Monday, March 30, 2009
Book Report: A Salty Piece of Land by Jimmy Buffett (2004)
I was in the mood for a Florida story after my recent fiction meanderings, and I had this recent acquisition on the outside of my double-stacked to-read shelves. Also, I remembered that Jimmy Buffett novels were supposed to be pretty good. After all, the Author's Note points out that he is one of six authors to make it to the top of the New York Times Bestseller List in both fiction and nonfiction. So I gave it a go.

Sadly, I was disappointed.

The book started out with a tolerable, although Kenny Chesney song, sort of story. A cowboy on the run from a rich, vindictive ranch owner in Wyoming hides out in the Caribbean with his horse, ultimately settling into a fisherman's guide job in the Yucatan. No, wait, let me back up: There's a frame story, said cowboy at the behest of a very wealthy 102-year-old sailor woman, lands on a Cayo with a lighthouse and is tasked with restoring it. Meanwhile, the woman is on the hunt for an authentic replacement for the Fresnel lens that powered the lighthouse. Then we go into the flashback about the cowboy on the run, who meets his folk-singer hero, who lands the job as a fishing guide and runs into an ex-lover upon which he left on sudden terms, who goes to Belize to buy a jeep and has epic sex with a college girl who happens to be the rancher's stepdaughter and who happens to turn him over to the bounty hunters looking for him, and who smokes a lot of spliffs on the way.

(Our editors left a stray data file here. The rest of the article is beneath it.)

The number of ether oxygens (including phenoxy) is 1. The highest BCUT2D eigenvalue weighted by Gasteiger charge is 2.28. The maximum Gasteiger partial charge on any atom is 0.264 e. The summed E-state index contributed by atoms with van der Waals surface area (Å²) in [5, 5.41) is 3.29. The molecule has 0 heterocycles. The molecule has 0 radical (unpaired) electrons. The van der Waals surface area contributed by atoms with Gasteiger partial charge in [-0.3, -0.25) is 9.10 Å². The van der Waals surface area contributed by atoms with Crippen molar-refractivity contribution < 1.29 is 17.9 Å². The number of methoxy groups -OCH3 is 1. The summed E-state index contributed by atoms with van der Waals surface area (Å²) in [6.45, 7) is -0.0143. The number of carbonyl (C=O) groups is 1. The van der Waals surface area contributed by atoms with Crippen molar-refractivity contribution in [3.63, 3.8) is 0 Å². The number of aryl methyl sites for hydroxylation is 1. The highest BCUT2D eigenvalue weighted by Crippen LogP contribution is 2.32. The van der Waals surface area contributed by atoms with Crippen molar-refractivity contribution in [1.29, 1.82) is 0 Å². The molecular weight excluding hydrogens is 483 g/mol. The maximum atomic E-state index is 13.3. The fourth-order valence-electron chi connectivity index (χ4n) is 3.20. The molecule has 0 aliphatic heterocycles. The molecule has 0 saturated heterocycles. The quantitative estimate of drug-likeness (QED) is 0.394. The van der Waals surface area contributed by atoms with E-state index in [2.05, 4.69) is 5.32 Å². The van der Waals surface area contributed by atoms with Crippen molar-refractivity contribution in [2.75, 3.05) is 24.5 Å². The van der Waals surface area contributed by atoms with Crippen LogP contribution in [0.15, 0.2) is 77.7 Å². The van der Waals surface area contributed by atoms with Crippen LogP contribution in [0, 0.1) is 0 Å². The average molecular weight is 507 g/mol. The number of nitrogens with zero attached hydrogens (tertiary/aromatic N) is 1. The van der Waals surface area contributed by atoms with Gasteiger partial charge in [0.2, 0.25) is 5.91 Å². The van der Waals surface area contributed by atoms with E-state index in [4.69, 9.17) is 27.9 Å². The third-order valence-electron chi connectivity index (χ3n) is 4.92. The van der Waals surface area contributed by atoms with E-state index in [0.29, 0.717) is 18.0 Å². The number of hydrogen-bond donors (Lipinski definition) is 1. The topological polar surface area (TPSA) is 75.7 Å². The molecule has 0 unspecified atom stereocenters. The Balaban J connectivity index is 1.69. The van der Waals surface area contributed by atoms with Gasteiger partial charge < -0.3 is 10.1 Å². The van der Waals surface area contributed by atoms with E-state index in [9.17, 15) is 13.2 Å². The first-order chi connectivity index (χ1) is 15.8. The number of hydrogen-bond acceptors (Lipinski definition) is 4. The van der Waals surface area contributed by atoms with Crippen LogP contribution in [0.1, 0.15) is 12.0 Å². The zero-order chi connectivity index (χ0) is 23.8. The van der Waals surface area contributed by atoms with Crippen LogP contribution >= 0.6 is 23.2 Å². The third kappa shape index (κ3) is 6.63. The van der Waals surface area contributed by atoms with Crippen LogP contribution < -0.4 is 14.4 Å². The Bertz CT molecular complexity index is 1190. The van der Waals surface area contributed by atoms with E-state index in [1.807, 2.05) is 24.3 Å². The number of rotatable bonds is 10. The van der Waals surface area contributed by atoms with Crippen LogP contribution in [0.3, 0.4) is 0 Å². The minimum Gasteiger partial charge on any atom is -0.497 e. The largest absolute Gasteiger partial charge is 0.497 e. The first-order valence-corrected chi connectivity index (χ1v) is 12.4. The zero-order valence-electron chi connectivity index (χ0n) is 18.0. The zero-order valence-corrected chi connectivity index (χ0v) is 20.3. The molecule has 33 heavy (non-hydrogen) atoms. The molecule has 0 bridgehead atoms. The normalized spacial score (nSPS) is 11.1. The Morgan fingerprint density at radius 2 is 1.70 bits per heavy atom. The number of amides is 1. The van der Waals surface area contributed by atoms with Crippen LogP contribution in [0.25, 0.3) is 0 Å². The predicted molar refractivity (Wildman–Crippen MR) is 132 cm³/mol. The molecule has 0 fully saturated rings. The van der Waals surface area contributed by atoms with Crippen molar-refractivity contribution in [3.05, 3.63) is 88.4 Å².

Then we get back to the real time, exposition and a panthenon of deus ex maquina occur as the folksinger hero, on a trip around the world in a restored amphibious plane, finds a Fresnel lens for him and as the rancher dies after a S&M video of her surfaces. The hero meets the grand-niece or something of the rich sailor woman (spoiler alert: rich sailor woman dies), inherits a mansion, and the book ends.

The book starts out in a rambly story telling fashion, then we start getting odder sidebar stories and letters from the folk singing hero telling about his travels, and then the main conflicts are resolved offstage, and the news from England that the rich rancher woman is dead and so on. The book is semi-enjoyable, but ultimately disappoints that the enjoyment that melts into semi-enjoyment goes nowhere.

Also, it gave me the freaking munchies.

Books mentioned in this review:

To say Noggle, one first must be able to say the "Nah."